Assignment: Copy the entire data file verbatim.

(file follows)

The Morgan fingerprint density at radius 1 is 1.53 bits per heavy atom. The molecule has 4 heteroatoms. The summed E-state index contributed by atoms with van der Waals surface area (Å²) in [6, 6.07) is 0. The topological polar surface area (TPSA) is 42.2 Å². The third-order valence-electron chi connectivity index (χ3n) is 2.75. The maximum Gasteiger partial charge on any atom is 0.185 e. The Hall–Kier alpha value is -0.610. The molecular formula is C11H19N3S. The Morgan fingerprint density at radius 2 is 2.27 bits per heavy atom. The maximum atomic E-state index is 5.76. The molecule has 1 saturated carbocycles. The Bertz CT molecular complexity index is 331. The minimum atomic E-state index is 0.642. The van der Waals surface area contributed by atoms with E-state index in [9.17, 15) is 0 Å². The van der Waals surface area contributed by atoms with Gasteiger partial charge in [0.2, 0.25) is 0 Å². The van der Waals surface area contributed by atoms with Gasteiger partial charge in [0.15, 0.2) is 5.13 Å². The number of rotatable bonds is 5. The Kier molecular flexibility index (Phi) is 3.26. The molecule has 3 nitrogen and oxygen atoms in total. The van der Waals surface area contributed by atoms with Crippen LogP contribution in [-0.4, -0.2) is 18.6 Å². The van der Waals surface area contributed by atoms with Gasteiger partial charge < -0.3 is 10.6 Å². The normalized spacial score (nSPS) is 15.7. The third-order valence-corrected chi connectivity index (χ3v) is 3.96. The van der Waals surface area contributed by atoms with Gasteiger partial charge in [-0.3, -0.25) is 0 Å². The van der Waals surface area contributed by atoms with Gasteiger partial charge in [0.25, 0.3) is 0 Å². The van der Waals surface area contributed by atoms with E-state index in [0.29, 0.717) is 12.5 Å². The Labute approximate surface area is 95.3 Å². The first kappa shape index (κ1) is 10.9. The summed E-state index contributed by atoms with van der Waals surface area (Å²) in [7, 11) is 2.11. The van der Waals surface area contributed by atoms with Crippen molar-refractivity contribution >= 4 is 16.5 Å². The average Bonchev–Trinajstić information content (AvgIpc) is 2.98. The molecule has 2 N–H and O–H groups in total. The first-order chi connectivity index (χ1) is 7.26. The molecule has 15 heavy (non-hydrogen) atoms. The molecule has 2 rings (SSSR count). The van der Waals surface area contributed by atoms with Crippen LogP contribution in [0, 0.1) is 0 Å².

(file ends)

The Morgan fingerprint density at radius 1 is 1.53 bits per heavy atom. The molecule has 4 heteroatoms. The summed E-state index contributed by atoms with van der Waals surface area (Å²) in [6, 6.07) is 0. The topological polar surface area (TPSA) is 42.2 Å². The third-order valence-electron chi connectivity index (χ3n) is 2.75. The maximum Gasteiger partial charge on any atom is 0.185 e. The Hall–Kier alpha value is -0.610. The molecular formula is C11H19N3S. The Morgan fingerprint density at radius 2 is 2.27 bits per heavy atom. The maximum atomic E-state index is 5.76. The molecule has 1 saturated carbocycles. The Bertz CT molecular complexity index is 331. The minimum atomic E-state index is 0.642. The van der Waals surface area contributed by atoms with E-state index in [9.17, 15) is 0 Å². The van der Waals surface area contributed by atoms with Gasteiger partial charge in [0.2, 0.25) is 0 Å². The van der Waals surface area contributed by atoms with Gasteiger partial charge in [0.15, 0.2) is 5.13 Å². The number of rotatable bonds is 5. The Kier molecular flexibility index (Phi) is 3.26. The molecule has 3 nitrogen and oxygen atoms in total. The van der Waals surface area contributed by atoms with Crippen LogP contribution in [-0.4, -0.2) is 18.6 Å². The van der Waals surface area contributed by atoms with Gasteiger partial charge < -0.3 is 10.6 Å². The normalized spacial score (nSPS) is 15.7. The third-order valence-corrected chi connectivity index (χ3v) is 3.96. The van der Waals surface area contributed by atoms with Gasteiger partial charge in [-0.3, -0.25) is 0 Å². The van der Waals surface area contributed by atoms with Gasteiger partial charge in [0.25, 0.3) is 0 Å². The van der Waals surface area contributed by atoms with E-state index in [0.29, 0.717) is 12.5 Å². The Labute approximate surface area is 95.3 Å². The first kappa shape index (κ1) is 10.9. The summed E-state index contributed by atoms with van der Waals surface area (Å²) in [7, 11) is 2.11. The van der Waals surface area contributed by atoms with Crippen molar-refractivity contribution >= 4 is 16.5 Å². The average Bonchev–Trinajstić information content (AvgIpc) is 2.98. The molecule has 2 N–H and O–H groups in total. The first-order chi connectivity index (χ1) is 7.26. The molecule has 15 heavy (non-hydrogen) atoms. The molecule has 2 rings (SSSR count). The van der Waals surface area contributed by atoms with Crippen LogP contribution in [0, 0.1) is 0 Å².